Andrew Barry defines Synesthesia, and shares the story of three individuals that our excelling with this neurological difference.
By Sara Parvinian, M.D.
Becoming a Pediatrician
I knew I wanted to be a pediatrician when I started the clinical rotations at the medical school!
Children are our future! If not for them who else should we care for?
While doing my NICU rotation at Cook County Children’s Hospital in Chicago (early nineties) with the floor full of preterm and very preterm and high risk newborns, learning how to keep them “alive” no matter what, I remember asking my mentor the attending physician, a well known neonatologist, Dr. Rosita Pildes, about the future of these babies and their healthcare, education and adult life. In response to my question that “Who will take care of them after they are discharged ?” Dr. Pildes simply said : “Their Pediatricians!” And I’m sure she was aware of lack of training and resources for “general pediatricians” in most pediatric residency programs at that time!
And there it was! I would meet many children, not just newborns, with special needs at the practice I joined after I finished my residency training. I became “ Their Pediatrician”, having the responsibility of caring for them to continue their growth and development.
Caring For Children With Special Needs
I had grown up in a situation to personally observe living institutions for children and adults with special needs. The terms “disabled” or “imbecile” were very commonly used to describe people with “Different Brains”! And noticing that in the United States children with special needs are being mainstreamed into society was a tremendous relief to me. At the same time I was well aware of the difficulties in making this inclusion to completely go through and for medical practices to accept children (and adults) with special needs as a “normal” part of their patients.
The emotional look on one of my patients’ mothers face when – after entering the exam room as I do all the time – I greeted her sixteen year old son as a new patient by talking directly to him making eye contact with him, knowing he had CP (Cerebral Palsy) unable to speak well or shake my hand was a surprise to me as she said this was the first time a medical professional had directly encountered her son and not used her as the only person in the room to be connected with! He could understand me and responded to me in his capacity! He was the patient I was caring for!
Progress for People With Special Needs
We have come a long way since the eighties and the nineties. with advanced medical technologies the life expectancy for children with special needs has increased greatly by being able to resolve or manage many of their medical problems. We have taken them out of the back rooms and crowded institutions into the community and have mainstreamed them into regular education by providing accommodations, including the addition of therapists and life skill trainers into the educational system.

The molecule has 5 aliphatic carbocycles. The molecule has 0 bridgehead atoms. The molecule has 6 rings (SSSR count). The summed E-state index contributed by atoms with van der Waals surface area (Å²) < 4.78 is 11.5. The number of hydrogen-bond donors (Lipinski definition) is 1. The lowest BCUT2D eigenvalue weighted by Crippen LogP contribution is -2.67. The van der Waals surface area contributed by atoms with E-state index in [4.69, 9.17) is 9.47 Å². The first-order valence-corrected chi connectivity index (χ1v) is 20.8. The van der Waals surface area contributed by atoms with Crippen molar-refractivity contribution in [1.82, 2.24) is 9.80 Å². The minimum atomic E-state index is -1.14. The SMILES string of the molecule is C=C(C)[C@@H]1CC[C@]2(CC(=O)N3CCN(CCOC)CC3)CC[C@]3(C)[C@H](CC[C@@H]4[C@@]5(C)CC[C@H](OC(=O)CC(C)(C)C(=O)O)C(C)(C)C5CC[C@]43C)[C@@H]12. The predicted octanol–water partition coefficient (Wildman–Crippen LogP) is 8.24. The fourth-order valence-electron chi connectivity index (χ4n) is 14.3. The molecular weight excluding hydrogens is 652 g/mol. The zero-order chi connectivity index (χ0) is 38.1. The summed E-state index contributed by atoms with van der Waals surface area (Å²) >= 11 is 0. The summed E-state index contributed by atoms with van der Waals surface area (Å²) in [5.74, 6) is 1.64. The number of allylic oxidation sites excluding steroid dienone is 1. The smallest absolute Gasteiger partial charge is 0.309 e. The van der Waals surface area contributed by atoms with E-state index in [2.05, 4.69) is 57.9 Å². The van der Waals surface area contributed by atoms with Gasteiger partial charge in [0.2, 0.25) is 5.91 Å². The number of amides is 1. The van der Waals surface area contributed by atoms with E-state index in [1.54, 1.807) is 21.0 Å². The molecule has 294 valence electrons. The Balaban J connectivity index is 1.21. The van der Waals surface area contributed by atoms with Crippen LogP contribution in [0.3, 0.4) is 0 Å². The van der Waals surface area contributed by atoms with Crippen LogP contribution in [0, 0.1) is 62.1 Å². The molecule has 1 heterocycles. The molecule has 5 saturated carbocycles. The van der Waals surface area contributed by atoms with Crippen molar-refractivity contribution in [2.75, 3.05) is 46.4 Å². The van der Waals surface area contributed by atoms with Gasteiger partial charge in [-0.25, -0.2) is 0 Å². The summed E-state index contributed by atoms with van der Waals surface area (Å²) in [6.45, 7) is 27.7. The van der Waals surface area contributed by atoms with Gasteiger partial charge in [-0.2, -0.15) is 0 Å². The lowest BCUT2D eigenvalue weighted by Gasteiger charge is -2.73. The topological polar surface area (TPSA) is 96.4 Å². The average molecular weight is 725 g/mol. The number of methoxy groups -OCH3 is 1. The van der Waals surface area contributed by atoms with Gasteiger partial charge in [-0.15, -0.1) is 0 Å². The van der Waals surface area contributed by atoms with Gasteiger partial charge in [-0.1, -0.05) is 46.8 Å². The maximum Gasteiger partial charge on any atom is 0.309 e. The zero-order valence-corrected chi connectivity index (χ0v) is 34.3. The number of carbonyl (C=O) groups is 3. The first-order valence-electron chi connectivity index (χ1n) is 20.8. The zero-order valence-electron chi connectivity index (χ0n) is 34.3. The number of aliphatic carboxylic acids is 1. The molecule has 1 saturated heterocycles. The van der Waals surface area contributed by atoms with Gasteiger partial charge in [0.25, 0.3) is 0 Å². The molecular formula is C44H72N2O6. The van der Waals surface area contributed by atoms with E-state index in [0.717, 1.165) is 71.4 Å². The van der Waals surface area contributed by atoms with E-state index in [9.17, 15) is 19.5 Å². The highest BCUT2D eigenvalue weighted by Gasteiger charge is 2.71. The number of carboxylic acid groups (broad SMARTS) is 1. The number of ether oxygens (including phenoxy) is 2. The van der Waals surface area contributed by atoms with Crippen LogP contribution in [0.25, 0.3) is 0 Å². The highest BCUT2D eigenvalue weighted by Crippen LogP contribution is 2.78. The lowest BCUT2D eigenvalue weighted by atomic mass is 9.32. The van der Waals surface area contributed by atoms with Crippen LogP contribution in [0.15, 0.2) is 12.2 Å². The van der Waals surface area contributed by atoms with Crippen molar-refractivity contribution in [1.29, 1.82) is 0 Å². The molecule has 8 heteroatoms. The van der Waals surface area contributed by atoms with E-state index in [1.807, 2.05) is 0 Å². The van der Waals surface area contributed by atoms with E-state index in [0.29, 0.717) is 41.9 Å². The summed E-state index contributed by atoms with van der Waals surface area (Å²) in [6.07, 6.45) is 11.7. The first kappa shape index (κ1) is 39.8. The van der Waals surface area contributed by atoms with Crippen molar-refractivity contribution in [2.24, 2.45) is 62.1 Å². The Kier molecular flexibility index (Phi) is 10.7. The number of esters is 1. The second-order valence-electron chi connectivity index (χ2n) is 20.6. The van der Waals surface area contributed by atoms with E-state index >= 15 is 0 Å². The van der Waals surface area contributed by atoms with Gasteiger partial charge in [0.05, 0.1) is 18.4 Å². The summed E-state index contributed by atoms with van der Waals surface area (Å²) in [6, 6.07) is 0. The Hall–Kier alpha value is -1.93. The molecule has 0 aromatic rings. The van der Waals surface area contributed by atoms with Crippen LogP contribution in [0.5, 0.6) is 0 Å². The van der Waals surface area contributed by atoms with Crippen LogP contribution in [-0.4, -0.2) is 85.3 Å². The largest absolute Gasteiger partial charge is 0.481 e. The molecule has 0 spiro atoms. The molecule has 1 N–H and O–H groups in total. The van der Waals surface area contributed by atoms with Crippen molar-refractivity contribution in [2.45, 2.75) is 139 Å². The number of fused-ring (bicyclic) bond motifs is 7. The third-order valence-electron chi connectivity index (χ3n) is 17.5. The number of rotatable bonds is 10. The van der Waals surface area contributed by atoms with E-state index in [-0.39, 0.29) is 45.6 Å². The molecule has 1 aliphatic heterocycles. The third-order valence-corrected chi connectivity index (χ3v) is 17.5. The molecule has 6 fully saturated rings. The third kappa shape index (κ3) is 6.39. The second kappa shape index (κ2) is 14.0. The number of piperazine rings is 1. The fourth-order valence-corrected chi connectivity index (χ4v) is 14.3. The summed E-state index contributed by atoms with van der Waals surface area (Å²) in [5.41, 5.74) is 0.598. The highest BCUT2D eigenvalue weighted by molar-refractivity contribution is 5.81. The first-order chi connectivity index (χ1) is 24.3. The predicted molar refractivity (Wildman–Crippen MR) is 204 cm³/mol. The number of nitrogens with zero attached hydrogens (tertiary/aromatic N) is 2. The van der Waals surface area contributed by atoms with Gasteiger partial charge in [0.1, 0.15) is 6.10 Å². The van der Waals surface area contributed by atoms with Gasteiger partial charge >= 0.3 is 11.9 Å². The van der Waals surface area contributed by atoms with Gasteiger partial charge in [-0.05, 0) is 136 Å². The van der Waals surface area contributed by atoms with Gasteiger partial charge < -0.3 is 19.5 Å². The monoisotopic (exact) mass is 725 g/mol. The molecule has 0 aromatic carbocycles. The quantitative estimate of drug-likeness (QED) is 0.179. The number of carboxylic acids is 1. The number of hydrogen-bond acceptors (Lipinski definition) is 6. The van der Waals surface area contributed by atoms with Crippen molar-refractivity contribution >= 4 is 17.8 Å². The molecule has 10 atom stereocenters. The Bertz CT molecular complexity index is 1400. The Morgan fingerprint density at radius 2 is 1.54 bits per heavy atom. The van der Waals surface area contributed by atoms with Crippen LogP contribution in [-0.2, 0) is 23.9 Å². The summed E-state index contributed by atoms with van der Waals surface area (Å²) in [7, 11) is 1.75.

With all this said: we still have a lot to do!
Financial Limitations and Solutions For The Future
As a pediatrician I know how hard it was to have a “limited maximum life health insurance benefit” for parents with special needs children! So it was a great step forward when, under the ACA, this rule was abolished!
Not being able to get health insurance coverage with a pre-existing medical need was an unbelievable dichotomy! Who needs more coverage than a person who has a medical need? And now again we have taken care of this under the ACA!
Caring for patients with special needs by a general pediatrician is not easy work considering the extended time and poor reimbursement! But the introduction of “Medical Home” and assisting small independent practices to become one by The American Academy of Pediatrics has also been a great step by showing how to cut costs and use office staff more efficiently in providing care and follow up and transitioning pathways for their patients with special needs along with “regular” patients. What’s still missing is to present Medical Home practices as a money saver to the health insurance companies so the value for the time spent and the quality outcome of care is reimbursed sufficiently to the office!
I had to retire from active pediatric practice due to my health issues much earlier than I’d expected and liked. But that does not take my passion for children with special needs away. Now I have time to advocate and speak out and get involved as a learner and an assistant with self-advocates and parents groups working on behalf of their children!
Children are our future! And if not for them for who else should we care?
Sara Parvinian, M.D. is a retired pediatrician, author of the children’s book Where Did Grandpa Go?, and an advocate for children with special needs.